The 2016 shortlist for the world’s largest architectural awards program features seven Canadian projects, including an aquatics centre in Surrey, a modern residence in Regina and a science museum in Montreal.
Seven Canadian architecture projects, both completed and in progress, will vie for top honours at the 2016 World Architecture Festival (WAF) in Berlin this November. The shortlist for the annual awards, published last week, features 343 projects from around the world, competing in 32 categories.
An international jury of more than 50 professionals, including Sanjay Puri, David Chipperfield and Ole Scheeren, will select the winners in each of these 32 categories. These projects then go on to compete for the top honours of best completed building, best interior, best landscape, and best future project. In 2015, Bjarke Ingels Group’s Vancouver House – a twisting residential tower by the north end of Granville Bridge – won the top prize for future building.
Will a Canadian project take home a top honour this year? Meet the seven nominees below.
1 Robert H. Lee Alumni Centre at the University of British Columbia, Vancouver
KPMB Architects with HCMA Architecture + Design
Category: Higher education and research, completed buildings
This LEED Gold-accredited campus building is an homage to its Pacific Northwest coast surroundings, employing rough-sawn red cedar and Douglas fir throughout its interiors.
2 12 Degrees, Toronto
Category: Housing, completed buildings
Built on a compact (36 metres across, by 31 metres deep) lot near the Art Gallery of Ontario, 12 Degrees stacks eight of its 11 storeys at skewed angles, reducing the building’s shadow effect.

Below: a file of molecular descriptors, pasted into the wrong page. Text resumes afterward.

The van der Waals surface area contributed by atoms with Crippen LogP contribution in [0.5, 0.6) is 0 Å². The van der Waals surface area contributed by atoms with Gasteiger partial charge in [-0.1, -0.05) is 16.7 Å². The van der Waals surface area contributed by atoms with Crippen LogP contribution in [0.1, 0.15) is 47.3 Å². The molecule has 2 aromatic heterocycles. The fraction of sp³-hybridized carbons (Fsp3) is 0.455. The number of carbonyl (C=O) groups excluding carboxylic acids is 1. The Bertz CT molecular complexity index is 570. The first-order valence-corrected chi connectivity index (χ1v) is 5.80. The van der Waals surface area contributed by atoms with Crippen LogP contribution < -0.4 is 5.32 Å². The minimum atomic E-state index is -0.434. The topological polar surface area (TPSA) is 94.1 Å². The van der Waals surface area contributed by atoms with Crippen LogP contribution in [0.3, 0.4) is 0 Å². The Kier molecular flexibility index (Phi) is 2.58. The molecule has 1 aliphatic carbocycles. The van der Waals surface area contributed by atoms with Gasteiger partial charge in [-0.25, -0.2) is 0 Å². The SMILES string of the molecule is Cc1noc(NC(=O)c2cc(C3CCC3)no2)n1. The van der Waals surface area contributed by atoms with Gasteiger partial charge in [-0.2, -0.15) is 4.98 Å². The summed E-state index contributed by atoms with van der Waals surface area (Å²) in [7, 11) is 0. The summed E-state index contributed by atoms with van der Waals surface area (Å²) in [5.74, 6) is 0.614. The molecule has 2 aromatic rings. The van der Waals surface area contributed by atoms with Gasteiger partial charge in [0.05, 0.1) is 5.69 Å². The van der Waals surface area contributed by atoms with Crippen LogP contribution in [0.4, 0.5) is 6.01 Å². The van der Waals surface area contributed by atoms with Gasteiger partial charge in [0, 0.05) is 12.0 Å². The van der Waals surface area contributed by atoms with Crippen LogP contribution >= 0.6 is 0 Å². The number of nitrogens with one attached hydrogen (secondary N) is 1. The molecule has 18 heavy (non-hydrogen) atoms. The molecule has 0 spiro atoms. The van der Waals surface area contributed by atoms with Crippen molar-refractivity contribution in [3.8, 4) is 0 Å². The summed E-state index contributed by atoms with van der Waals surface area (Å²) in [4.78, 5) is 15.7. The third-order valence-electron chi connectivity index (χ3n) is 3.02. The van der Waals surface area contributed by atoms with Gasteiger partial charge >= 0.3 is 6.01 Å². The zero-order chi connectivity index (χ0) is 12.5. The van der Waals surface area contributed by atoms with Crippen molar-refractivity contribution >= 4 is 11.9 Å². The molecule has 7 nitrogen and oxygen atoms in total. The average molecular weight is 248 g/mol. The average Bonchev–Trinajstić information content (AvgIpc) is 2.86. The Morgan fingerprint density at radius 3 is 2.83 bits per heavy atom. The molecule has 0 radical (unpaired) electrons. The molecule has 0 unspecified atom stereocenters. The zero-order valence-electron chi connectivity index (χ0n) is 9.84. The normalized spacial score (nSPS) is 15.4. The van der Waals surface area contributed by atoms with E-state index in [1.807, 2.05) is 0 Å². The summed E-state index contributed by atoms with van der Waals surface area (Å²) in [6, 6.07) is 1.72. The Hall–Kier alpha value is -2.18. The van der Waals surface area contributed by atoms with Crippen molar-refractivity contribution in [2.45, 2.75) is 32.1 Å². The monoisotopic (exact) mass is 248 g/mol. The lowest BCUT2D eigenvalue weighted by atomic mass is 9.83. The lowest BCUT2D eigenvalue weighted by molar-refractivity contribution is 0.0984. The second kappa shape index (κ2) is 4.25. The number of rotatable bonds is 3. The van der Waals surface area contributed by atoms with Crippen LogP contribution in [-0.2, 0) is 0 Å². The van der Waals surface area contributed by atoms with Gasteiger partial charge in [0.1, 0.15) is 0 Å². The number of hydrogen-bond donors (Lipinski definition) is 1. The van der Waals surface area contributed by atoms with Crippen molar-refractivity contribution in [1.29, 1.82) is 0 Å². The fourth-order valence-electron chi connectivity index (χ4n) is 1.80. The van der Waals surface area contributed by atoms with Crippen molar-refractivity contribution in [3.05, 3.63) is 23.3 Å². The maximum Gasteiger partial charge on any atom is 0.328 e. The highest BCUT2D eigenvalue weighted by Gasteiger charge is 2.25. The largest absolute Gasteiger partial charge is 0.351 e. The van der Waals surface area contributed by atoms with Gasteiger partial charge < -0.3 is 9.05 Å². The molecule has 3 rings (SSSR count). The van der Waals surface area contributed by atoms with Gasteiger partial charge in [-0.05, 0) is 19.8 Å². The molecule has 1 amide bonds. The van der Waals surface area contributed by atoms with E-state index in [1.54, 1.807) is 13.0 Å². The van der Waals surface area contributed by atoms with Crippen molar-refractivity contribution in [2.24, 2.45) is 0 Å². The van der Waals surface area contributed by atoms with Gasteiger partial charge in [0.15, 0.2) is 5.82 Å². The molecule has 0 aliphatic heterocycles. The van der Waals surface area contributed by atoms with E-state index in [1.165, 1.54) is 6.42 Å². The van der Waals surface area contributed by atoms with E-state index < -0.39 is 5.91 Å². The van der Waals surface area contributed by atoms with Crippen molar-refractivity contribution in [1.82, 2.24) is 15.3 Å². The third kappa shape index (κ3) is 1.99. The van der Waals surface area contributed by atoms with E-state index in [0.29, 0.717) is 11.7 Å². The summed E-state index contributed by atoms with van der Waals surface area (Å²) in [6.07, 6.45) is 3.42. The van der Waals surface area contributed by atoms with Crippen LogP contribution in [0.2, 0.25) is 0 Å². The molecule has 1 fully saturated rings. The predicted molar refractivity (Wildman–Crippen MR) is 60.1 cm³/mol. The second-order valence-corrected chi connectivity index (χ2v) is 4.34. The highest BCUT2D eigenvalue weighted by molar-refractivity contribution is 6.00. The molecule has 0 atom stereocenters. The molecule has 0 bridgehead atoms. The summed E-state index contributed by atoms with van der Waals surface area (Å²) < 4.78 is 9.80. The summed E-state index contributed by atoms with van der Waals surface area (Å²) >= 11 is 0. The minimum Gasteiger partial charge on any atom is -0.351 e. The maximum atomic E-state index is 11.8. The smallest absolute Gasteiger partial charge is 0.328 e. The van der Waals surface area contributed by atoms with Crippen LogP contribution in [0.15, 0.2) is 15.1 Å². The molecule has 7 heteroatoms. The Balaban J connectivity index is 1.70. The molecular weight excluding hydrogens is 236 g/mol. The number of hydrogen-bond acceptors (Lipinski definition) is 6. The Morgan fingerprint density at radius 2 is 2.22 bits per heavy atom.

3 Grandview Heights Aquatic Centre, Surrey, B.C
HCMA Architecture + Design
Category: Sport, completed buildings
This world-class aquatics facility features the longest timber catenary roof ever constructed, a beautiful distraction for swimmers and spectators.
4 Paroi Vivante: Biodôme Natural Science Museum, Montréal
KANVA with Neuf Architect(e)s
Category: Culture, future projects
The revitalization of the Biodôme’s interior will see the addition of a continuous curved, floor-to-ceiling wall that wraps around and contains each of the museum’s four “ecosystems.”
5 Centre Hospitalier de l’Université de Montréal (CHUM), Montréal
Cannondesign with Neuf Architect(e)s
Category: Health, future projects
Once completed, CHUM will be one of North America’s largest academic medical centres. Patient rooms will overlook serene gardens, monumental art works will serve as way-finding tools and sleek finishes will be juxtaposed with such historic artifacts as a salvaged church steeple.
6 Arthur Residence, Regina
Category: House, future projects
This two-storey home on a modest infill site was designed as a sanctuary and secret garden for its owners. Four courtyards – an entry court, a sunken patio, a main garden and a carport – provide outdoor living space and define the interior spaces: the foyer, the combined living and dining room, and a kitchen wing.
7 Aga Khan Park, Toronto
Vladimir Djurovic Landscape Architecture with Moriyama & Teshima (landscape architects of record)
This modern “chahar bagh,” a traditional Persian four-part garden, surrounds the Aga Khan Museum with five mirror-like infinity pools and an orchard of serviceberry trees and cedar hedges.